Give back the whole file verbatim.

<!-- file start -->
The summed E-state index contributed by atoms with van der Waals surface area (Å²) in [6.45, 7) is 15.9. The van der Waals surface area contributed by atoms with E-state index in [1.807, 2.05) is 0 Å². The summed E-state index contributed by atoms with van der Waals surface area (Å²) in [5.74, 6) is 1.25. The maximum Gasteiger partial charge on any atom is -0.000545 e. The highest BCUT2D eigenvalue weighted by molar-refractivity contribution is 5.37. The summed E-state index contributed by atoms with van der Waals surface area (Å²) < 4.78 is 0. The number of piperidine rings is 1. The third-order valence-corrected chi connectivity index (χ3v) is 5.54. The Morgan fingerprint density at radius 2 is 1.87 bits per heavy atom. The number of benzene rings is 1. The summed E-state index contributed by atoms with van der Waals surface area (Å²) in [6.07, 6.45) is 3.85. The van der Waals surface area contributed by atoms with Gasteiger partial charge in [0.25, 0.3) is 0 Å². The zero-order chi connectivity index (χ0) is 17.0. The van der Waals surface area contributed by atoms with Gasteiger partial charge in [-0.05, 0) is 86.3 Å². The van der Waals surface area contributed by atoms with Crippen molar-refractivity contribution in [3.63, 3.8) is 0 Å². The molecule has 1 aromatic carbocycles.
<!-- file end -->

The summed E-state index contributed by atoms with van der Waals surface area (Å²) in [6.45, 7) is 15.9. The van der Waals surface area contributed by atoms with E-state index in [1.807, 2.05) is 0 Å². The summed E-state index contributed by atoms with van der Waals surface area (Å²) in [5.74, 6) is 1.25. The maximum Gasteiger partial charge on any atom is -0.000545 e. The highest BCUT2D eigenvalue weighted by molar-refractivity contribution is 5.37. The summed E-state index contributed by atoms with van der Waals surface area (Å²) < 4.78 is 0. The number of piperidine rings is 1. The third-order valence-corrected chi connectivity index (χ3v) is 5.54. The Morgan fingerprint density at radius 2 is 1.87 bits per heavy atom. The number of benzene rings is 1. The summed E-state index contributed by atoms with van der Waals surface area (Å²) in [6.07, 6.45) is 3.85. The van der Waals surface area contributed by atoms with Gasteiger partial charge in [0.25, 0.3) is 0 Å². The zero-order chi connectivity index (χ0) is 17.0. The van der Waals surface area contributed by atoms with Gasteiger partial charge in [-0.05, 0) is 86.3 Å². The van der Waals surface area contributed by atoms with Crippen molar-refractivity contribution in [3.63, 3.8) is 0 Å². The molecule has 1 aromatic carbocycles.